SAN FRANCISCO – Uruguay made its debut this week with 16 companies at the Disrupt SF 2015 tech fair for emerging technology firms organized by Tech Crunch magazine.
The Uruguayan companies showcased their products at the exhibition space sponsored by Uruguay XXI Institute for Investment and Export Promotion and the Uruguayan Information Technology Association, or CUTI.
Uruguay is Latin America’s second-largest exporter of software per capita, after Costa Rica, and wants to make itself known along with the Southern Cone as a hub of technological development.
“Our goal is to double exports of software and technology services over the next five years,” CUTI president Carlos Caetano told EFE, adding that overseas sales totaled $500 million in 2014.
Uruguayan firms at Disrupt include consultants, software-testing outfits, data analysis companies and developers of software, Web sites and mobile applications, among others.
Marcos Saiz, who founded Impactus in 2013, said his company specialized in software externalization, strategic advice, planning, execution and campaign monitoring.
Saiz, who hopes to learn more about the U.S. market during his stay in San Francisco, said he was amazed by the city’s dynamic business culture.
“Activity in the start-up area is incredible,” Saiz said.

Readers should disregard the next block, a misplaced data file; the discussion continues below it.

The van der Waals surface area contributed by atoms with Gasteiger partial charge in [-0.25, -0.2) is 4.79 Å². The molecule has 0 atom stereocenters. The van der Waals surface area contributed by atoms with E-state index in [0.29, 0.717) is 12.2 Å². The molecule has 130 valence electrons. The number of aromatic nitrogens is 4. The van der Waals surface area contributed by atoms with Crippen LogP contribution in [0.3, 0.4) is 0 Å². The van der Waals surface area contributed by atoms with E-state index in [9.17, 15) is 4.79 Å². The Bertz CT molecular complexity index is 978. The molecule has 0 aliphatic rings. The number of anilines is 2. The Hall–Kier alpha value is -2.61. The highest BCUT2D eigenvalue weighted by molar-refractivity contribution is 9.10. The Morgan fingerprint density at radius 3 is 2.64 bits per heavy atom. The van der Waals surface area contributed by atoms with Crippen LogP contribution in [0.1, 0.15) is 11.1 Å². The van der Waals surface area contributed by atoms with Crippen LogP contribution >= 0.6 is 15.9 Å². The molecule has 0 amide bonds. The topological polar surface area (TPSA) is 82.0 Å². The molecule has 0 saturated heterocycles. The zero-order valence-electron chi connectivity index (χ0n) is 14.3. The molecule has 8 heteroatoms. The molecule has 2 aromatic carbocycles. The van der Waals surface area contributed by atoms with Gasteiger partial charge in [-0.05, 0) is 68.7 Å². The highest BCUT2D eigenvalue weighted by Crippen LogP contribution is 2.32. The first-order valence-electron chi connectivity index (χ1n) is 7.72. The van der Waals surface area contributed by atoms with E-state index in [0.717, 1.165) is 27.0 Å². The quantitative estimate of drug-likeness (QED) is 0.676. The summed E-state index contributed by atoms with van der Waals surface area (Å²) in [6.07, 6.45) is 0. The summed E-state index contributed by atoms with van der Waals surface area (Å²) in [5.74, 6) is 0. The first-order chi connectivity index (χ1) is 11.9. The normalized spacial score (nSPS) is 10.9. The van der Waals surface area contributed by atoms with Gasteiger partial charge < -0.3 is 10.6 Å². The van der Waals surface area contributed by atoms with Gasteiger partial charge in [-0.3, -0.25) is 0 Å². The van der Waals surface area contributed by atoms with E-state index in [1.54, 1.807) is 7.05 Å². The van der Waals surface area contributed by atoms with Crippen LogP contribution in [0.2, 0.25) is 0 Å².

Carlos Acle, founder of software design and development firm One Tree, which counts the Inter-American Development Bank among its clients, said the “quality-price ratio in Uruguay is fit” to compete on global markets.
Silvia Nane, who launched software-tester Make it Work in 2011, said she was seeking to link up with start-ups “that seldom have time to test” and could take advantage of her services.
Some of the Uruguayan entrepreneurs, like Alexis Bagurskas, whose Datalab launched InfocusNews, a Web site that lets companies visualize their most relevant data, such as sales trends, wants to open an office in San Francisco.
“InfocusNews is the first digital smart daily for companies,” Bagurskas told EFE, adding that the site automatically updates and analyzes the most important information for a business using algorithms.
Sofia Palamarchuk, CEO of software firm Abstracta, said she saw “many opportunities” for a Latin American firm like hers in Silicon Valley, but she acknowledged there was “a lot of competition” and it was important to stand out.
“It’s difficult to enter the market, but it is important to have a local presence,” said Palamarchuk, who now lives in San Francisco.